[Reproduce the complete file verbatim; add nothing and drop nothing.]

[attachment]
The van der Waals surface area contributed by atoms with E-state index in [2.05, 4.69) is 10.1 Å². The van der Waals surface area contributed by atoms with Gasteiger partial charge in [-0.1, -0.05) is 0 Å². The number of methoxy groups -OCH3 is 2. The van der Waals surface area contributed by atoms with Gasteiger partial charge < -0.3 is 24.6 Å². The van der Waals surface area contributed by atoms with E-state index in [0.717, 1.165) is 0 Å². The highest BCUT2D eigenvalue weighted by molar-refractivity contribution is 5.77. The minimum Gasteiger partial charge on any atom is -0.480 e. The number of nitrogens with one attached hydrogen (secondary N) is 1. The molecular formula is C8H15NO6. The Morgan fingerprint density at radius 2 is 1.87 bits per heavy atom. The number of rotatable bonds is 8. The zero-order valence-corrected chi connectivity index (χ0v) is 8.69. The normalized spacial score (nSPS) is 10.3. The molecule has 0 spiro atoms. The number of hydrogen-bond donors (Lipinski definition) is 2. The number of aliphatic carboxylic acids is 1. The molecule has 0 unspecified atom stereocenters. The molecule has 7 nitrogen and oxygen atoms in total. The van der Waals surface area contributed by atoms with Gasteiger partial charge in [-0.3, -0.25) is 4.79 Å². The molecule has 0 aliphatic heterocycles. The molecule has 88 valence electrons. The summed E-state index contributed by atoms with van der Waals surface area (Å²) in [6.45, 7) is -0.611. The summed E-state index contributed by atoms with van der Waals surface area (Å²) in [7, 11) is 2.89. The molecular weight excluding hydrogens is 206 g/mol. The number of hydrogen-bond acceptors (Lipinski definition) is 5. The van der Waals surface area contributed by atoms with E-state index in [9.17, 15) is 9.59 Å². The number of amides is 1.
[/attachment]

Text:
The van der Waals surface area contributed by atoms with E-state index in [2.05, 4.69) is 10.1 Å². The van der Waals surface area contributed by atoms with Gasteiger partial charge in [-0.1, -0.05) is 0 Å². The number of methoxy groups -OCH3 is 2. The van der Waals surface area contributed by atoms with Gasteiger partial charge < -0.3 is 24.6 Å². The van der Waals surface area contributed by atoms with E-state index in [0.717, 1.165) is 0 Å². The highest BCUT2D eigenvalue weighted by molar-refractivity contribution is 5.77. The minimum Gasteiger partial charge on any atom is -0.480 e. The number of nitrogens with one attached hydrogen (secondary N) is 1. The molecular formula is C8H15NO6. The Morgan fingerprint density at radius 2 is 1.87 bits per heavy atom. The number of rotatable bonds is 8. The zero-order valence-corrected chi connectivity index (χ0v) is 8.69. The normalized spacial score (nSPS) is 10.3. The molecule has 0 spiro atoms. The number of hydrogen-bond donors (Lipinski definition) is 2. The number of aliphatic carboxylic acids is 1. The molecule has 0 unspecified atom stereocenters. The molecule has 7 nitrogen and oxygen atoms in total. The van der Waals surface area contributed by atoms with Gasteiger partial charge in [-0.3, -0.25) is 4.79 Å². The molecule has 0 aliphatic heterocycles. The molecule has 88 valence electrons. The summed E-state index contributed by atoms with van der Waals surface area (Å²) in [6.45, 7) is -0.611. The summed E-state index contributed by atoms with van der Waals surface area (Å²) in [7, 11) is 2.89. The molecular weight excluding hydrogens is 206 g/mol. The number of hydrogen-bond acceptors (Lipinski definition) is 5. The van der Waals surface area contributed by atoms with E-state index in [9.17, 15) is 9.59 Å². The number of amides is 1.